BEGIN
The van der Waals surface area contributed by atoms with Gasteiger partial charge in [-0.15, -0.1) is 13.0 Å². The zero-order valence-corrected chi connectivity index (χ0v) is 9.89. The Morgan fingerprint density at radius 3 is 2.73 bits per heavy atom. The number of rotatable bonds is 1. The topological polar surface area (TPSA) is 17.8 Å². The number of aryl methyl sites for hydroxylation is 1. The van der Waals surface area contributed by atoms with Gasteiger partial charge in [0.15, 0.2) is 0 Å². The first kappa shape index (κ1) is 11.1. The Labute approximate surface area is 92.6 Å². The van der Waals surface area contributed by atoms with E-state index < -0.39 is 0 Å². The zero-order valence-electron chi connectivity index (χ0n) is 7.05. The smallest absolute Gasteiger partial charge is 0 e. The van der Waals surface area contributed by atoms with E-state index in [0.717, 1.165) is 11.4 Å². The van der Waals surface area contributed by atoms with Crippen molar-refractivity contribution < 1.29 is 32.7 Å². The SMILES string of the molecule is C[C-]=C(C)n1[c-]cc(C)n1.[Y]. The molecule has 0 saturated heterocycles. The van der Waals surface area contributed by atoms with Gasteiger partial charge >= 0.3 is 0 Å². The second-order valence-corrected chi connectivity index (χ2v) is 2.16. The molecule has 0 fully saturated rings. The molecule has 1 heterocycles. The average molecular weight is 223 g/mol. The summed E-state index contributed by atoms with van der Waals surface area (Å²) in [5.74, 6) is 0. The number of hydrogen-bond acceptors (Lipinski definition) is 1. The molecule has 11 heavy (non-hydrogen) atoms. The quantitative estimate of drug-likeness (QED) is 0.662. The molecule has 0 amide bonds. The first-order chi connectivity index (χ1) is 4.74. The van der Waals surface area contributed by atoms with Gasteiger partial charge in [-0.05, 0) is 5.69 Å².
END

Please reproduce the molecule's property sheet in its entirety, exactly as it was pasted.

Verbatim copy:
The van der Waals surface area contributed by atoms with Gasteiger partial charge in [-0.15, -0.1) is 13.0 Å². The zero-order valence-corrected chi connectivity index (χ0v) is 9.89. The Morgan fingerprint density at radius 3 is 2.73 bits per heavy atom. The number of rotatable bonds is 1. The topological polar surface area (TPSA) is 17.8 Å². The number of aryl methyl sites for hydroxylation is 1. The van der Waals surface area contributed by atoms with Gasteiger partial charge in [0.15, 0.2) is 0 Å². The first kappa shape index (κ1) is 11.1. The Labute approximate surface area is 92.6 Å². The van der Waals surface area contributed by atoms with E-state index < -0.39 is 0 Å². The zero-order valence-electron chi connectivity index (χ0n) is 7.05. The smallest absolute Gasteiger partial charge is 0 e. The van der Waals surface area contributed by atoms with E-state index in [0.717, 1.165) is 11.4 Å². The van der Waals surface area contributed by atoms with Crippen molar-refractivity contribution < 1.29 is 32.7 Å². The SMILES string of the molecule is C[C-]=C(C)n1[c-]cc(C)n1.[Y]. The molecule has 0 saturated heterocycles. The van der Waals surface area contributed by atoms with Gasteiger partial charge >= 0.3 is 0 Å². The second-order valence-corrected chi connectivity index (χ2v) is 2.16. The molecule has 0 fully saturated rings. The molecule has 1 heterocycles. The average molecular weight is 223 g/mol. The summed E-state index contributed by atoms with van der Waals surface area (Å²) in [5.74, 6) is 0. The number of hydrogen-bond acceptors (Lipinski definition) is 1. The molecule has 11 heavy (non-hydrogen) atoms. The quantitative estimate of drug-likeness (QED) is 0.662. The molecule has 0 amide bonds. The first-order chi connectivity index (χ1) is 4.74. The van der Waals surface area contributed by atoms with Gasteiger partial charge in [-0.05, 0) is 5.69 Å².